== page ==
• Thank you, Carryl. Strangely enough, just hours after being in the cathedral, my travel buddy asked me if I had read ‘The Shack’, since she hadn’t and a friend had asked her about it. I started talking about it – explaining how I understood the objections to the way God is depicted, but also adding that I thought it was among the best theologies of God with us in suffering that I had ever come across, and how in the character of Mack he was able to articulate the rawest of grief and lament and rage over suffering in a way that would never be appropriate in an academic treatment of the topic… and even as I spoke, I became aware of myself talking, and thinking: “this. this is one reason to write fiction. Because you can write the RAW meaning of the human soul.” Keep writing Carryl, I’d love to swap stories one day.

  3. I’ve been guilty of giving more weight to non-fiction … thinking it may be more “worthy.” And yet, I owe some of my own liberation to fiction. Your post is poking at a crumbly worldview right here too. Thank you!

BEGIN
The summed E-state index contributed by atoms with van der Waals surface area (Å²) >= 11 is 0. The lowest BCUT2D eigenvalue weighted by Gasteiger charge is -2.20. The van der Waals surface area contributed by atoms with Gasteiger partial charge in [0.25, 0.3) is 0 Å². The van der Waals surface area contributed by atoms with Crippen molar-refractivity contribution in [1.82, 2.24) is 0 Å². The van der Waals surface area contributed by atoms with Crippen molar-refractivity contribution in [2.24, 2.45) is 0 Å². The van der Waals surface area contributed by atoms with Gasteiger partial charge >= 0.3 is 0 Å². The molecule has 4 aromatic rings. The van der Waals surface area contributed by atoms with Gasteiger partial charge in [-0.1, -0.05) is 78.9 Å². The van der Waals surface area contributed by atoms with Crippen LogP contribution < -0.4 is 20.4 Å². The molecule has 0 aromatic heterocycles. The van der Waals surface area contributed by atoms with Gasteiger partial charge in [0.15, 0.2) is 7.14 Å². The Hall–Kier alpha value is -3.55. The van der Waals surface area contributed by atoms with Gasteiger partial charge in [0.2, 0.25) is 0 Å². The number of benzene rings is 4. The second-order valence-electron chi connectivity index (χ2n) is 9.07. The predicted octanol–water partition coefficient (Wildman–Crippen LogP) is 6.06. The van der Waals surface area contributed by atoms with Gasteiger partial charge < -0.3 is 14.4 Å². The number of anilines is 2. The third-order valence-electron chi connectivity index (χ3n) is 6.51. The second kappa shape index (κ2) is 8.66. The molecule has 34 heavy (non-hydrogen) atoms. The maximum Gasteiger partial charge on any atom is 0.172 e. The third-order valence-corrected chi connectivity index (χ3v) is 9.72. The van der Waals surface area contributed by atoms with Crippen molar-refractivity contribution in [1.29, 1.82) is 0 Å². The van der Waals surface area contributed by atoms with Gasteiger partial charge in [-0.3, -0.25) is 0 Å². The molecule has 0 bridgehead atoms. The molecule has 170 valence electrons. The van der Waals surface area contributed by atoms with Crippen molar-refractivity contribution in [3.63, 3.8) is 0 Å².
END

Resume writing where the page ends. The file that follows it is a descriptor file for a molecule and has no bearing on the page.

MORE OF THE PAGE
Your words are beautiful.

    • I think of SheLoves as a kind of word-cathedral of sorts, Idelette. So much truth here, but so beautifully and bravely and worshipfully done. Thank you for creating this breathtaking space.

  4. Beth Pandy Bruno says:

    Such an encouragement. Thanks!

  5. Just make sure you do the research thoroughly so that your story is true in that dimension, too. You will have no trouble whatever with the purple patches!

  6. Sandy Hay says:

    So often fiction is disregarded. Yet I learn so much. Fiction helps put “feet” on the nonfiction I read. I learned this years ago through reading all of the books by Madeleine L’Engle in one summer. Farrar and Strauss took her seriously beginning with “Wrinkle in Time” and the rest is history.